For there is no retreat that is quieter or freer from trouble than a man’s own soul, especially when he has within him such thoughts that by looking into them he is immediately in perfect tranquility; and tranquillity is nothing else than the good ordering of the mind. Constantly then give to yourself this retreat, and renew yourself; and let your principles be brief and fundamental, which as soon as you recur to them, will be sufficient to cleanse the soul completely, and to send you back free from all discontent with the things to which you return.

Remember to retire into this little territory of your own, and above all do not distract or strain yourself, but be free, and look at things as a man, as a human being, as a citizen, as a mortal. But among the things readiest to hand to which you should turn, let there be these two: One is that things do not touch the soul, for they are external and remain immovable; so our perturbations come only from our inner opinions. The other is that all the things you see around you change immediately and will no longer be; and constantly bear in mind how many of the se changes you have already witnessed. The universe is transformation; life is opinion.

Note that everything that happens, happens justly, and if you observe carefully, you will find it to be so, not only with respect to the continuity of the series of things, but with respect to what is just, as if it were done by one who assigns to each things its value. Observe then as you have begun; and whatever you do, do it in connection with goodness, in the sense in which a man is properly understood to be good. Keep to this in every action.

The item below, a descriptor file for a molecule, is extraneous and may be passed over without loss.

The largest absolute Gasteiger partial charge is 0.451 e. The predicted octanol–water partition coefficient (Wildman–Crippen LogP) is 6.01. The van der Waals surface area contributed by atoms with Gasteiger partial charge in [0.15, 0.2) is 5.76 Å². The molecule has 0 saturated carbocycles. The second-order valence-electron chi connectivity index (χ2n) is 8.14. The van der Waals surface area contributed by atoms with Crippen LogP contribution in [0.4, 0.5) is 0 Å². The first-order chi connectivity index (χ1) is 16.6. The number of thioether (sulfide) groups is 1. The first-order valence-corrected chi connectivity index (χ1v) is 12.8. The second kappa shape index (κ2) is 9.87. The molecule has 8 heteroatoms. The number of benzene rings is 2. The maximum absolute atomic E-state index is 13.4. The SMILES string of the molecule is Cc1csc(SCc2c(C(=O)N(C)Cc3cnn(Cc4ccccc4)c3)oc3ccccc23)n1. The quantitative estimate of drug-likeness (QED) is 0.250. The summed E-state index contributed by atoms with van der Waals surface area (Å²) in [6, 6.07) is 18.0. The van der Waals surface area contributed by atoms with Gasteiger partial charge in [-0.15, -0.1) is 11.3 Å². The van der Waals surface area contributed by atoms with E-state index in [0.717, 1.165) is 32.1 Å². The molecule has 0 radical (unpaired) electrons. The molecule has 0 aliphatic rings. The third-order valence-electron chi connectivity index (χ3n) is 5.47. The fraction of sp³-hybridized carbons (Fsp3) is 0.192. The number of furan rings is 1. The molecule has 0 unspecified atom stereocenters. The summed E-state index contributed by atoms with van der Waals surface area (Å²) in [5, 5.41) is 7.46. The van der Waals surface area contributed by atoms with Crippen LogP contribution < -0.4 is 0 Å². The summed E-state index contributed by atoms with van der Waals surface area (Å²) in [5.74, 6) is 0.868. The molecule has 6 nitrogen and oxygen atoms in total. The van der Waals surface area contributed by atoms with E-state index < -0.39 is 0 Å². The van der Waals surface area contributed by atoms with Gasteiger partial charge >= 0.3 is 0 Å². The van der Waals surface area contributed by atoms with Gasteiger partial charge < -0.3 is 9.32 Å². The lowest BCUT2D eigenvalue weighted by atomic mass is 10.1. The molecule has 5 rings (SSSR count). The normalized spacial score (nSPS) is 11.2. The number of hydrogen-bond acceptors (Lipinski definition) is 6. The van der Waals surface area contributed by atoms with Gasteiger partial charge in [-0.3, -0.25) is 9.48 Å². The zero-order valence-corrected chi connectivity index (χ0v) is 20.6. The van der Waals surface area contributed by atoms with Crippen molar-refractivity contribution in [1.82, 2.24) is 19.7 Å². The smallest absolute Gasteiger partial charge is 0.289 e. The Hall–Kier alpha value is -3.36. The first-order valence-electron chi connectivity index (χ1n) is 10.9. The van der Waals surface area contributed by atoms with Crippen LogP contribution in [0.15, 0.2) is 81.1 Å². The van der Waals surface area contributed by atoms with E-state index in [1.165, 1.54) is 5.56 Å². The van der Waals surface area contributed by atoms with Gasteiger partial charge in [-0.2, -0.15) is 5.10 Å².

How much trouble he avoids who does not look to see what his neighbor says or does or thinks, but only to what he does himself, that it may be just and pure; or as Agathon says, look not round at the depraved morals of others, but run straight along the line without deviating from it.

He who has a vehement desire for posthumous fame does not consider that every other of those who remember him will himself also die very soon; then again also they who have succeeded them, until the whole remembrance shall have been extinguished as it is transmitted through men who foolishly admire and perish. But suppose that those who will remember are even immortal, and that the remembrance will be immortal, what then is this to you? And I say not what is it to the dead, but what is it to the living? What is praise except indeed so far as it has a certain utility? For you now reject unseasonably the gift of nature, clinging to something else. . . .